The greatest drawback with this type of rubric, however, is the time commitment required for our completing. When using one of these, it is best you do not use them for all assignments. Instead, use them for the most important learning assignments your students complete during the semester.

Here is the single-point rubric I will be using for my reflective journals in my EDU class this semester.

Example of Single-Point Rubrics

Concerns

Areas that Need Work

Criteria

Standards for This Performance

Advanced

Evidence of Exceeding Standards

 

Student Development Observations

Key student development concepts identified in classroom observations are explained using paraphrases.

 
 

Observations

Two specific scenarios are explained for each classroom concept identified during your classroom observations. Ideas presented show minimal insightfulness in how these concepts influence teaching.

 
 

Grammar & APA Formatting

No more than 3 grammatical mistakes and 2 APA formatting mistakes are identified in your assignment.

 

Recommended Use

If you choose to use rubrics this semester, I recommend using holistic rubrics for any assignments submitted during class time to show attendance. These assignments can include copy / paste of a collaborative document or a brief reflection added into your blackboard course shell as an assignment. Simply put, showing up to class and engaging in class will allow students to earn full credit for the day.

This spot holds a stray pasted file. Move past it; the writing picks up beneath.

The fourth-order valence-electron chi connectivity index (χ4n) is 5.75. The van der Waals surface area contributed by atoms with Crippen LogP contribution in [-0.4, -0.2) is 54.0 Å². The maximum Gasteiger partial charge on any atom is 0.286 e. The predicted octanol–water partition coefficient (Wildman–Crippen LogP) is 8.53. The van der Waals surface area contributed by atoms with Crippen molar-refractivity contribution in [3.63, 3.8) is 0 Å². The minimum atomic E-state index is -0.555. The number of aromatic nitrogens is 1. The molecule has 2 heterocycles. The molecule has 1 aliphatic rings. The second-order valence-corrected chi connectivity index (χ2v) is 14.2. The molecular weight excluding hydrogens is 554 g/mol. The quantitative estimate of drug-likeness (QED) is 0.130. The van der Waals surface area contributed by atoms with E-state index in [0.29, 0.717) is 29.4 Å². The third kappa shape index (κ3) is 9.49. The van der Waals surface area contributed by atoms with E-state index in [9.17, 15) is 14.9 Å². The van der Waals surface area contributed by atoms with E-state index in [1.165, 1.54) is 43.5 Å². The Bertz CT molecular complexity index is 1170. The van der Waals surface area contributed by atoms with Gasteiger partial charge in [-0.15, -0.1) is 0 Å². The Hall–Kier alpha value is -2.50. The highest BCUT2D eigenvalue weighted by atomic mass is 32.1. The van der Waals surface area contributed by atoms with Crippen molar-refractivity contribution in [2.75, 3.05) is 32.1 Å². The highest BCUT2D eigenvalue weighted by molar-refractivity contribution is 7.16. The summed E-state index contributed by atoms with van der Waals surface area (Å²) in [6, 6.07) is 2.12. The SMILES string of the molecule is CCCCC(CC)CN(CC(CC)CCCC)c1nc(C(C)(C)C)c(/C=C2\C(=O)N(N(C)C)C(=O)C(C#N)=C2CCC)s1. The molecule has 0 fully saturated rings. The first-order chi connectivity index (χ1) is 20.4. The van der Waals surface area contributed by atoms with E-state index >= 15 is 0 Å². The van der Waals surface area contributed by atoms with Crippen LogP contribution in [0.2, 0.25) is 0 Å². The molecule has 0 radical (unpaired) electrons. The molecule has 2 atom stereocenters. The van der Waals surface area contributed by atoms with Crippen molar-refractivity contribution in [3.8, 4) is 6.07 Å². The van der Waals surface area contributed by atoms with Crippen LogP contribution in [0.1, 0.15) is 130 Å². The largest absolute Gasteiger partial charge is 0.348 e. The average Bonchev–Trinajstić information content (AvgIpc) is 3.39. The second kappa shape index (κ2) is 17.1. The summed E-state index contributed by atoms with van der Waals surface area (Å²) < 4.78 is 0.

When it comes to homework assignments, I recommend using the analytic or the single-point rubric. For me, I will be using the analytic for more cut-and-dry homework assignments, like the chapter reading guides students are required to complete. I will use the single-point rubric for the reflection journals students are required to complete weekly. These journals require students to take the content we have discussed during the week and applying it to provided writing prompt that encourages students to apply ideas to the real-world.

Rubric Support

If you need assistance with your rubrics, feel free to reach out to me at your earliest convenience. Additionally, if you need assistance building your rubrics in blackboard, the eLearning team is more than happy to help out!